There’s going to be a new sheriff in town.
Nassau County Sheriff Vera Fludd announced on Jan. 13 that after nearly two years in the position — and 33 years at the Nassau County Correctional Center — she will retire at the end of January.
The county received 50 resumes from applicants for the sheriff’s position, and whittled the list down to 10 to 15 candidates who are being interviewed, according to Christine Geed, a county spokeswoman.
The search for a new sheriff comes while officials grapple with changes made to the state’s new bail laws that have led to the release of nearly 300 inmates from the county jail since Nov. 1.
Fludd, 58, of Freeport, spoke with the Herald on Tuesday, when she joined law enforcement officials from both Nassau and Suffolk counties to discuss the formation of a “Common-Sense Coalition” that will recommend bail reform amendments to Albany lawmakers.
“We know it needs to be revised and looked at again,” she said of the new law. “I’m not a lawyer, but judges should have more of a say about an inmate’s release. There needs to be more discretion.”
Fludd had intended to retire in early 2018, she said, but deferred her plans when County Executive Laura Curran appointed her acting sheriff that January. She was confirmed three months later. Since then she has brought in roughly 100 new correction officers in three graduating classes, one of which was the largest of the decade, with 40 graduates.
The new recruits were the first to be trained in mental health first aid and equipped with Narcan. The jail also expanded its drug and alcohol rehabilitation program, introduced Medicaid enrollment for inmates and brought in vocational training and discharge-planning programs to help them plan their post-incarceration lives.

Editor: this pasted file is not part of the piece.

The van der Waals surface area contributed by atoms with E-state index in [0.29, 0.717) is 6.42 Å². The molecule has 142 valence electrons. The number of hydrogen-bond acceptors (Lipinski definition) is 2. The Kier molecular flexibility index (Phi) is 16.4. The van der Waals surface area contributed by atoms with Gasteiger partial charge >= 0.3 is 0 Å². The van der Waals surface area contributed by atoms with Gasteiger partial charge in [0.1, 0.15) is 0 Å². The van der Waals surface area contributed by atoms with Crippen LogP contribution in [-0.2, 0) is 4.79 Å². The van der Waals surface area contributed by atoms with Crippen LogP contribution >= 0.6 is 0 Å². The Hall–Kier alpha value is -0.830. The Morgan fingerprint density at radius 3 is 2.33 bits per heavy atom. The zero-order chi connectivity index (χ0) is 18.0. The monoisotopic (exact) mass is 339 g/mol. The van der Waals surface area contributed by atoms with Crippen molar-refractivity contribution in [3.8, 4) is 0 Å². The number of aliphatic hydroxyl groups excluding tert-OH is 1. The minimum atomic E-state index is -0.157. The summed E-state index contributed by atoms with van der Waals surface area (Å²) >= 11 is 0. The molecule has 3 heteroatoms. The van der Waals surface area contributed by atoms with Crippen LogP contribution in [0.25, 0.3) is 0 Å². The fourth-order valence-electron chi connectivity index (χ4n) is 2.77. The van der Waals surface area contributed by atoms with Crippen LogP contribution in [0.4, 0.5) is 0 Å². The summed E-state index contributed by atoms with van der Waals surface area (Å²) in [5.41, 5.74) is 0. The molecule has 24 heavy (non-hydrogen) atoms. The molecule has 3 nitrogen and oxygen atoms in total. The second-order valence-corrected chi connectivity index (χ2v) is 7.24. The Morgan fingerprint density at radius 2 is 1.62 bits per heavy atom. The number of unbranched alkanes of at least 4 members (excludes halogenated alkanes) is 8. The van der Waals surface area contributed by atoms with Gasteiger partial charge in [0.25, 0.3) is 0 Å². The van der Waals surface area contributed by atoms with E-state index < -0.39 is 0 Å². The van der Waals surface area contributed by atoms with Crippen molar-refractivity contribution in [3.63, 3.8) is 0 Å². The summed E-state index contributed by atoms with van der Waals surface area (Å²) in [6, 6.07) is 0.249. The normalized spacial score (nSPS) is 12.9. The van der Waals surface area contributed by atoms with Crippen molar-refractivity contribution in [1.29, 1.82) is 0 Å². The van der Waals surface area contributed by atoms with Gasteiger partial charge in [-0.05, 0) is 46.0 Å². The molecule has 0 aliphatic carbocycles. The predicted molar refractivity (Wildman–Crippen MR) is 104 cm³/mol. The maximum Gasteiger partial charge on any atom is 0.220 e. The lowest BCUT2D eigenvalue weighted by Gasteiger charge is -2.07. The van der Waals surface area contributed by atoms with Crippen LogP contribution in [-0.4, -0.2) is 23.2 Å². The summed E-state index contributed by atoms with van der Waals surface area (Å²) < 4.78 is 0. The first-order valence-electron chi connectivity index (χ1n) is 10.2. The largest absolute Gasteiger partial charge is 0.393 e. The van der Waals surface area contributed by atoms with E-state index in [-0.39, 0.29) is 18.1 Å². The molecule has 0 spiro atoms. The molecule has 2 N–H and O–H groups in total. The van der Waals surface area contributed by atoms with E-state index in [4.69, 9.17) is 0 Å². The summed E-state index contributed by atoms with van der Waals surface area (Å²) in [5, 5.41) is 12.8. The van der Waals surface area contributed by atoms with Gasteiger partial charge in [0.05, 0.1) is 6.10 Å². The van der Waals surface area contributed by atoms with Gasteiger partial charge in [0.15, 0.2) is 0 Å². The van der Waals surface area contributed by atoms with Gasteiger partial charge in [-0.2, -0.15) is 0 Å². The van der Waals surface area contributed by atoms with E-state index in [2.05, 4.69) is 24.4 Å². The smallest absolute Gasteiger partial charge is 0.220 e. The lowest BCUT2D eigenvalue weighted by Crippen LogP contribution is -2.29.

The jail has also seen a number of infrastructure improvements, including lighting repairs, a storm water drainage system and a new shelter for visitors, coming this spring.
Curran called Fludd a “trailblazer” as the first woman, and the first African-American, to be sheriff.
“She has always made safety her first focus, while striving to promote professionalism among all her staff members,” Curran said. “I join many others in celebrating her distinguished career, and I thank her for her extraordinary service to the people of Nassau County.”
Roughly three years ago, when Fludd was working under then Sheriff Michael Sposato, county Democrats called on him to resign after a string of deaths and lawsuits during his tenure.
Six inmates died in 2016, and that July, then state Attorney General Eric Schneiderman sued the jail’s privatized health care provider, Armor Correctional Health Services, for “allegedly failing to provide the proper medical services to inmates.” Armor agreed to a three-year ban on operating in the state and paid a $350,000 fine, although admitting to no wrongdoing. Its contract ended in May 2017, and Nassau University Medical Center has since taken on the role of inmate health care provider.
Fludd said that a lot had changed at the jail since then, and that she believed public trust had been restored under her leadership. She noted her “open-door policy” when it comes to communicating with groups invested in the jail’s operations and inmate treatment, such as the New York Civil Liberties Union. “I haven’t heard from them recently, and I knew things have improved,” she said, “so there’s not much to talk about.”
She also said that her relationship with the Correction Officers Benevolent Association and its president, Brian Sullivan, has improved, despite the fact that he called for her resignation last July. At the time, Sullivan said that gang activity and weapon use had skyrocketed during Fludd’s tenure, and she had not taken appropriate steps to prevent them.
“He has a job to do to support the correction officers, and I have a job to do to manage them,” Fludd said of Sullivan. “Of course we’re not going to agree on everything, but the main thing we agree on is the safety of the officers. And that has not been compromised.”
Sullivan wished Fludd well, but declined to comment further.
One of the reasons she decided to retire, she said, is to spend more time with her children and grandchildren — another grandchild is expected in March.
“This time I just want to stay and enjoy it a bit,” she said, adding that she planned to be a stay-at-home mom for the first time and take care of her eight children, two of whom are still in school in the Freeport School District.
“It’s time to get out and live,” she said. “It’s bittersweet. The jail has been in my heart and mind and head every day for 35 years.”